“I have also always been inspired by the community spirit, the aspirations the community has for itself, and the way people here always find a way to work together to make things happen. You could just feel that it was a special place, a deeply spiritual place and it made you want to contribute and be part of it. It’s the same now, even though we’ve grown a lot since I first arrived.”

When he first got there, Cedar Hill was a city of around 20,000 people. Now it’s around 50,000.

Porter has played his own key role in helping with that growth. Though, if you ask him about it, he’s humble in his answer.

‘The Cedar Hill Way’

“In all honesty, there are so many things I’m proud of – and very grateful to have been privileged to be a part of – but not a single one would belong to me. Things that get done here are done through collaboration, planning, partnerships, and working together as a team,” he said. “The city council, board and commission members, pastors, nonprofit volunteers, crime watch captains, youth sports coaches, and others, working together with and supported by the city staff are how accomplishments are made. We call it ‘the Cedar Hill way.'”

And, like so many across the nation – and world – there was the challenge of keeping a city going amidst the worldwide COVID-19 pandemic.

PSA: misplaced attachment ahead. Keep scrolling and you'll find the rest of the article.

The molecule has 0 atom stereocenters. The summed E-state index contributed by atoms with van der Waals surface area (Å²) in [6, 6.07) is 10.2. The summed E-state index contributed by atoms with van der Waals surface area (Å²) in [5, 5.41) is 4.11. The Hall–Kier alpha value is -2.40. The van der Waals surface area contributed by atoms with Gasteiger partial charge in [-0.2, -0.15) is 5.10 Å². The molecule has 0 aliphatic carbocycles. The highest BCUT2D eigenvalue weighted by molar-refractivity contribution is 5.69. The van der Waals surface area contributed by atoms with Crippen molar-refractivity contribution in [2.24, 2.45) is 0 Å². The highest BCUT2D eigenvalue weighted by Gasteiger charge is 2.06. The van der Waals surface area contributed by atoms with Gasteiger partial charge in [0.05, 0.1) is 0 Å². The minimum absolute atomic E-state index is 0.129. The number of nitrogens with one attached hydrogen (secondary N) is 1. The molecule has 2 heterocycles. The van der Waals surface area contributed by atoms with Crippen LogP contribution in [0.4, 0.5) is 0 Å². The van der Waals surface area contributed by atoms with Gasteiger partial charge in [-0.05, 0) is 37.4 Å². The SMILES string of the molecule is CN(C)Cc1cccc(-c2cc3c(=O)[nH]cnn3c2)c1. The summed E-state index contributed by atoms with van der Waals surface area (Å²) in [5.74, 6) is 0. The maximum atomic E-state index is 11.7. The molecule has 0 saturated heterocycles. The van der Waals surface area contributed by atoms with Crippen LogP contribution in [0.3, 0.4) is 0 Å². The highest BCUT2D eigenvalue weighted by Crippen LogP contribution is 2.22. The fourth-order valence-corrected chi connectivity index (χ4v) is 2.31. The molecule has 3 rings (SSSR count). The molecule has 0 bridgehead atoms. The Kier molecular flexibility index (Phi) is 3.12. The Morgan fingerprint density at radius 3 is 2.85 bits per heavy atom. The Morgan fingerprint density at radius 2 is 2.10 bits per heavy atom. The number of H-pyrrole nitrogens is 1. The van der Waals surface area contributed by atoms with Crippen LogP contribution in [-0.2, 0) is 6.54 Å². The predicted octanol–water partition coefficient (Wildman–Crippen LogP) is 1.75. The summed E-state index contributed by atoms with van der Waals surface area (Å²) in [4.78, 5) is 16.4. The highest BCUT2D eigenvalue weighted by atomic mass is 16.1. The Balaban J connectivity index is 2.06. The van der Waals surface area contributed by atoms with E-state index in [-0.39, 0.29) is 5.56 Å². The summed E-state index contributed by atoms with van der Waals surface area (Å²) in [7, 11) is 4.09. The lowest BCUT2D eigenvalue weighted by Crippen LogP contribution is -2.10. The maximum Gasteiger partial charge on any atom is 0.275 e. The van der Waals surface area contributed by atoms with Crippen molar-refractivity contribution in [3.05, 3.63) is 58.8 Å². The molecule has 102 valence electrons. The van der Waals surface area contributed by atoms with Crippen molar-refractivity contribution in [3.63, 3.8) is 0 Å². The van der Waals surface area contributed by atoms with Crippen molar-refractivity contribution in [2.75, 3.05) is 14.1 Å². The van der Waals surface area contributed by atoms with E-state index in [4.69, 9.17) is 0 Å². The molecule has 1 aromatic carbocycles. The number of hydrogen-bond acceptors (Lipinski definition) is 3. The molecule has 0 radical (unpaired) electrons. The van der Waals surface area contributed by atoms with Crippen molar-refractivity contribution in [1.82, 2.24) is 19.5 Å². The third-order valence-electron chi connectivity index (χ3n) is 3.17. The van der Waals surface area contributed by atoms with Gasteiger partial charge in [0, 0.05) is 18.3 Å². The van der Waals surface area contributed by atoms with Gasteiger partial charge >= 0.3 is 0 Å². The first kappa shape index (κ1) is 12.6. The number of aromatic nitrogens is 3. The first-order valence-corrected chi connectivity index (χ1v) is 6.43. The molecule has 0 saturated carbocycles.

“Without a doubt, I’m proudest of the way our community and the city have navigated and responded to the challenges and storms of the last two years,” Porter said. “There are so many stores of selfless acts, neighbors taking care of neighbors, and people putting it all on the line for others, that even now, it’s hard to get our arms around. Even so, there is no doubt we as a community are coming out of it stronger, more resilient, and more resolved than ever before.”

Looking to the future, Porter’s vision for Cedar Hill to continue to be a premier city that keeps its distinctive character, the kind he fell in love with many years ago and still loves today.

“The community has always had a powerful vision for itself along with strong values and a steady consistent course to get there,” he said. “My small part has been to help steward that vision and to support the journey to achieve it. It’s a vision I believe in for myself and for my family. How can you beat that?”

 

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Rick Mauch is a veteran of more than four decades in the media. He began writing in high school and immediately went into broadcasting for almost a decade after graduating, working his way to morning drive in Birmingham, Alabama. However, realizing how much he missed writing (though he did continue to do some during his time in top-40 radio), Rick returned to what he loved and has been doing it ever since. Rick's career has spanned a plethora of media outlets, including community journalism, sports, entertainment, politics and more. He's worked in print, broadcast and online media. He also spent several years doing public relations for a children's home in East Texas - still writing on the side, of course. When he's not writing, Rick loves to play golf and do Bigfoot research. He's an avid believer. He also made his first hole-in-one in June of 2020. Rick is married to Junell Mauch. They have five children and three granddaughters